Lesia L. Crumpton-Young was selected as the sole finalist for the presidency of Texas Southern University in Houston. Under Texas law, appointments must go through a 21-day public vetting period before they can become official.
Historically Black Texas Southern University enrolls just over 7,000 undergraduate students and just under 2,000 graduate students, according to the most recent data available from the U.S. Department of Education. African Americans make up 82 percent of the undergraduate student body.
“I’m honored to be considered by the full Texas Southern University Board of Regents as the sole finalist for the next president,” said Dr. Crumpton-Young. “TSU is a vibrant and treasured institution filled with legacy, excellence, and promise. It will be an honor and privilege to serve.”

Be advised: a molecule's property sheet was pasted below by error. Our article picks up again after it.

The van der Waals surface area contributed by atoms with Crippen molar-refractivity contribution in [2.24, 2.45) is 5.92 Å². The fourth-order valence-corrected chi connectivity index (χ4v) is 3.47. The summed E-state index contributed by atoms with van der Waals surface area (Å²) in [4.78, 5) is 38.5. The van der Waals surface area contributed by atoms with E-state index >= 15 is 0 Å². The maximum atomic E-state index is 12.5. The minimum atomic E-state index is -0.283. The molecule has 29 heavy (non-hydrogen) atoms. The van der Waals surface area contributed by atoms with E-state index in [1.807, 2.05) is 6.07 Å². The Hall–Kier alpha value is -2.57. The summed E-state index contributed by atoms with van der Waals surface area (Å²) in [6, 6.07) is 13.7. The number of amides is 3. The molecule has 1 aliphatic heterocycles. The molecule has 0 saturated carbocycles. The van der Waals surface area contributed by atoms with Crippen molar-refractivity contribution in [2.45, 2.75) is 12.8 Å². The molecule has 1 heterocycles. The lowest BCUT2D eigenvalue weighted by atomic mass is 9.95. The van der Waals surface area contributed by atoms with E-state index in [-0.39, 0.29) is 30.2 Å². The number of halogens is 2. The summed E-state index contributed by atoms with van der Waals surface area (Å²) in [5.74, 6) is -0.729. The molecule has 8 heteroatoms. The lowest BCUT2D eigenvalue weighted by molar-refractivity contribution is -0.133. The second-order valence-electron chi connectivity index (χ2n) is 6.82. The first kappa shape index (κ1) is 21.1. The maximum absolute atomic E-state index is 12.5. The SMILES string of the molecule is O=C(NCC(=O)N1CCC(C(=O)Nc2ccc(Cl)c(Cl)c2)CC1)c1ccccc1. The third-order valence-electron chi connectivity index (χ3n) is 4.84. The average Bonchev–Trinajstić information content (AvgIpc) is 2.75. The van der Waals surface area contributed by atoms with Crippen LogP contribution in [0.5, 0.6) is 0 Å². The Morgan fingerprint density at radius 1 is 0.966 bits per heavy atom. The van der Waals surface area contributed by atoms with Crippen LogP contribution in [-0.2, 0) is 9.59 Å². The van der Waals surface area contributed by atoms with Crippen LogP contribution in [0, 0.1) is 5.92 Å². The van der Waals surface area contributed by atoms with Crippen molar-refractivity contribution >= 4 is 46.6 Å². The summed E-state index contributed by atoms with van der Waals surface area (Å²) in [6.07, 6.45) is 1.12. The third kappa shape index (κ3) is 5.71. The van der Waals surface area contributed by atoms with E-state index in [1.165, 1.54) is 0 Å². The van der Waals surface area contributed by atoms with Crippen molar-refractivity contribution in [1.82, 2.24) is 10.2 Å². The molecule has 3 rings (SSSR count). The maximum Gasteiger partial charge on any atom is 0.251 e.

Since 2019, Dr. Crumpton-Young has served as provost and senior vice president for academic affairs at Morgan State University in Baltimore, Maryland. She also was a tenured full professor inf the department of industrial and systems engineering in the Clarence M. Mitchell Jr. School of Engineering.
Earlier in her career, Dr. Crumpton-Young was vice president for research and institutional advancement and chief research officer at Tennessee State University. She has previously held leadership roles at the University of Central Florida, Texas A&M University, Mississippi State University, and the National Science Foundation.
Dr. Crumpton-Young earned a bachelor’s degree, master’s degree, and a Ph.D. in industrial engineering, all from Texas A&M University. She holds the distinction of being the first African-American woman to receive a Ph.D. in engineering at Texas A&M.